Author: OUT-LAW NEWS
Immigration reforms announced by the UK government will help start-ups and fast-growing firms and those with internationally mobile staff, but leave gaps for some key sectors of the economy, an expert has warned.
Joanne Hennessy of Pinsent Masons, the law firm behind Out-Law, said that the announcements, made as part of the UK budget, would be welcomed by employers following the twin impacts of Brexit and the coronavirus pandemic on staff mobility. However, she said that employers in other sectors still lacked long-term clarity around future recruitment.
“As UK employers prepare for the period beyond Covid-19 and Brexit, they will be receptive to a visa system that enables them to access the talent and experience that they need,” she said. “Once lockdown, travel and quarantine restrictions begin to ease and we see the dust settling after the grace period for EEA national to apply to cement their status ends, we can expect far greater mobility to the UK.”
“While the recent announcements focus on key areas such as science, technology and innovation, there are some sectors for which there is no long-term sector-focused solution. Shipping and renewables are two sectors not currently covered, and they need plans to enable them to access the talent and experience they require in safety-critical roles,” she said.
The reforms set out in the 2021 budget are designed to “help the UK attract and retain the most highly skilled, globally mobile talent – particularly in academia, science, research and technology – from around the world”. They include a new ‘elite’ points-based visa, a new ‘global business mobility’ visa and reforms to the ‘global talent’ and ‘innovator’ visas; as well as pledges to modernise the immigration sponsorship system and provide more support to small firms using the visa system for the first time.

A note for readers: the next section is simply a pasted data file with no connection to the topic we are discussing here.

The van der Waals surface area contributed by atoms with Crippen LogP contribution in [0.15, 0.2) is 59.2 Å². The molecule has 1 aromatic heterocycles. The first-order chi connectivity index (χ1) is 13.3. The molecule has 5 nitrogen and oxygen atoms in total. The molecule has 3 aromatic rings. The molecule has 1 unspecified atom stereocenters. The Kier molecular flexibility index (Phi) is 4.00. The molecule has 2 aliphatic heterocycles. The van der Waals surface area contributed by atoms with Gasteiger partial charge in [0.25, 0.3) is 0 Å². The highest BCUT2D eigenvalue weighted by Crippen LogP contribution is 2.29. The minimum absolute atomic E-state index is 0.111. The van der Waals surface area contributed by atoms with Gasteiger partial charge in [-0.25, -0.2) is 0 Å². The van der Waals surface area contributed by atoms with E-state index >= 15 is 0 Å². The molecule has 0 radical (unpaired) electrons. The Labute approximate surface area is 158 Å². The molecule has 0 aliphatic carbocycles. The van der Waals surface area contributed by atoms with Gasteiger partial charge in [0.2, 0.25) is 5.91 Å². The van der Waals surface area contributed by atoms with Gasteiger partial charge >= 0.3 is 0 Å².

The ‘elite’ points-based visa proposed by the UK government will include a ‘scale-up’ option, enabling those with a job offer from a “recognised UK scale-up” to qualify for a fast track visa. The government intends to have this in place by March 2022. The proposal appears to be aimed at those working in the financial technology sector in particular, following a recommendation by former Worldpay chief executive Ron Kalifa in his recent review of UK fintech.
The new global business mobility visa is also planned for spring 2022, and is aimed at overseas businesses seeking to establish a presence or transfer staff to the UK. Joanne Hennessy said that these businesses currently faced complex and onerous administrative burdens, often having to first secure a ‘sole representative’ visa followed by a full sponsor licence in order to transfer additional staff.
“It’s not clear if this is simply a re-branding and possible expansion of the current representative of an overseas business route,” she said. “Any streamlining which will ease the way for these businesses’ establishment, ability to trade and to recruit in the UK will be welcomed.”
The government also intends to establish a global outreach strategy for international talent, including by expanding the existing Global Entrepreneur Programme. It will reform the global talent route to allow holders of international prizes, including the Nobel Prize, and winners of scholarships and programmes for early promise to automatically qualify for a visa. The innovator visa will be reviewed to make it easier for those with the skills and experience to found an innovative business to obtain a visa.